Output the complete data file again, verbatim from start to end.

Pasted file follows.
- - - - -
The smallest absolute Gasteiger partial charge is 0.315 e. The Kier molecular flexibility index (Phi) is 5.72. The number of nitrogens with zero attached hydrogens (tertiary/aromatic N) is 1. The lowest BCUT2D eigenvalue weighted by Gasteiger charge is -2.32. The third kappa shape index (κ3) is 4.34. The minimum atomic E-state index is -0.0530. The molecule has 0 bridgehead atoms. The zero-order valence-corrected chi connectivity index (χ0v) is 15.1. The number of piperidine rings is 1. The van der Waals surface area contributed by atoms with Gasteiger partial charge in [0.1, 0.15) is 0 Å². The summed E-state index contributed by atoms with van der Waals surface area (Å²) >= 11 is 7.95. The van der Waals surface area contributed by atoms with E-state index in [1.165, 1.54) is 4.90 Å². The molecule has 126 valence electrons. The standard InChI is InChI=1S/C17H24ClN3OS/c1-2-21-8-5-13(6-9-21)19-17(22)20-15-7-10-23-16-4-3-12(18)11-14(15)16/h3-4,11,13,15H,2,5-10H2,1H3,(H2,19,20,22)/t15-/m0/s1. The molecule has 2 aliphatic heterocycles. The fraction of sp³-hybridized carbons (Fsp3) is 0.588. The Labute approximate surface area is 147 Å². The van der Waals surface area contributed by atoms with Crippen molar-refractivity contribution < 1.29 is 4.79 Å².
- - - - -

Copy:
The smallest absolute Gasteiger partial charge is 0.315 e. The Kier molecular flexibility index (Phi) is 5.72. The number of nitrogens with zero attached hydrogens (tertiary/aromatic N) is 1. The lowest BCUT2D eigenvalue weighted by Gasteiger charge is -2.32. The third kappa shape index (κ3) is 4.34. The minimum atomic E-state index is -0.0530. The molecule has 0 bridgehead atoms. The zero-order valence-corrected chi connectivity index (χ0v) is 15.1. The number of piperidine rings is 1. The van der Waals surface area contributed by atoms with Gasteiger partial charge in [0.1, 0.15) is 0 Å². The summed E-state index contributed by atoms with van der Waals surface area (Å²) >= 11 is 7.95. The van der Waals surface area contributed by atoms with E-state index in [1.165, 1.54) is 4.90 Å². The molecule has 126 valence electrons. The standard InChI is InChI=1S/C17H24ClN3OS/c1-2-21-8-5-13(6-9-21)19-17(22)20-15-7-10-23-16-4-3-12(18)11-14(15)16/h3-4,11,13,15H,2,5-10H2,1H3,(H2,19,20,22)/t15-/m0/s1. The molecule has 2 aliphatic heterocycles. The fraction of sp³-hybridized carbons (Fsp3) is 0.588. The Labute approximate surface area is 147 Å². The van der Waals surface area contributed by atoms with Crippen molar-refractivity contribution < 1.29 is 4.79 Å².